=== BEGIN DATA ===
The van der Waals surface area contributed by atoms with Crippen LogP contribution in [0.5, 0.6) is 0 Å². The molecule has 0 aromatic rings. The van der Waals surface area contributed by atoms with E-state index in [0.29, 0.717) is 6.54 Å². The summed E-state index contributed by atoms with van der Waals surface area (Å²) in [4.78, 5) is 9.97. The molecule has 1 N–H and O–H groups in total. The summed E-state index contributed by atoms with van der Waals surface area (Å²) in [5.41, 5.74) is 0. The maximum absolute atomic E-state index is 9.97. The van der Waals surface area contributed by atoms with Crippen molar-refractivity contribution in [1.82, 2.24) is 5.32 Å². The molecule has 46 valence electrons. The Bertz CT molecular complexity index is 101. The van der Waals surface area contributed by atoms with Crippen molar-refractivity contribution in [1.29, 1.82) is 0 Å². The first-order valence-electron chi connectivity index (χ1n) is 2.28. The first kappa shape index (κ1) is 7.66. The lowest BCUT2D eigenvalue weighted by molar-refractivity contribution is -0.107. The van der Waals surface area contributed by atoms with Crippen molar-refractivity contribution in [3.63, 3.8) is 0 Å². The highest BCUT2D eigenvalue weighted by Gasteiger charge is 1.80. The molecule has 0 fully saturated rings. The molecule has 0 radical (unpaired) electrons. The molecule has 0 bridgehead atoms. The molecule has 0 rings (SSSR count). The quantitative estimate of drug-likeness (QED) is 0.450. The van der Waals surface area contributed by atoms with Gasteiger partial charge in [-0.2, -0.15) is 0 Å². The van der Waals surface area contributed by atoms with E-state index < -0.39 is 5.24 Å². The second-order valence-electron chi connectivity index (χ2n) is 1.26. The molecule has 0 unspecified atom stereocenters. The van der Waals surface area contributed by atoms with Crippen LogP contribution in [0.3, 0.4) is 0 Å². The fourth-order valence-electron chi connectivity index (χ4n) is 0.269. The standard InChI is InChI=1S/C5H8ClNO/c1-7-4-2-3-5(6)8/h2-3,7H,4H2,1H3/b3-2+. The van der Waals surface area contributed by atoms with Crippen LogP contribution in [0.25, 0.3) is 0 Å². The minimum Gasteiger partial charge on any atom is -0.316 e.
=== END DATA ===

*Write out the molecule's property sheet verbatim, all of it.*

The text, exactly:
The van der Waals surface area contributed by atoms with Crippen LogP contribution in [0.5, 0.6) is 0 Å². The molecule has 0 aromatic rings. The van der Waals surface area contributed by atoms with E-state index in [0.29, 0.717) is 6.54 Å². The summed E-state index contributed by atoms with van der Waals surface area (Å²) in [4.78, 5) is 9.97. The molecule has 1 N–H and O–H groups in total. The summed E-state index contributed by atoms with van der Waals surface area (Å²) in [5.41, 5.74) is 0. The maximum absolute atomic E-state index is 9.97. The van der Waals surface area contributed by atoms with Crippen molar-refractivity contribution in [1.82, 2.24) is 5.32 Å². The molecule has 46 valence electrons. The Bertz CT molecular complexity index is 101. The van der Waals surface area contributed by atoms with Crippen molar-refractivity contribution in [1.29, 1.82) is 0 Å². The first-order valence-electron chi connectivity index (χ1n) is 2.28. The first kappa shape index (κ1) is 7.66. The lowest BCUT2D eigenvalue weighted by molar-refractivity contribution is -0.107. The van der Waals surface area contributed by atoms with Crippen molar-refractivity contribution in [3.63, 3.8) is 0 Å². The highest BCUT2D eigenvalue weighted by Gasteiger charge is 1.80. The molecule has 0 fully saturated rings. The molecule has 0 radical (unpaired) electrons. The molecule has 0 bridgehead atoms. The molecule has 0 rings (SSSR count). The quantitative estimate of drug-likeness (QED) is 0.450. The van der Waals surface area contributed by atoms with Gasteiger partial charge in [-0.2, -0.15) is 0 Å². The van der Waals surface area contributed by atoms with E-state index < -0.39 is 5.24 Å². The second-order valence-electron chi connectivity index (χ2n) is 1.26. The molecule has 0 unspecified atom stereocenters. The van der Waals surface area contributed by atoms with Crippen LogP contribution in [0.3, 0.4) is 0 Å². The fourth-order valence-electron chi connectivity index (χ4n) is 0.269. The standard InChI is InChI=1S/C5H8ClNO/c1-7-4-2-3-5(6)8/h2-3,7H,4H2,1H3/b3-2+. The van der Waals surface area contributed by atoms with Crippen LogP contribution in [0.25, 0.3) is 0 Å². The minimum Gasteiger partial charge on any atom is -0.316 e.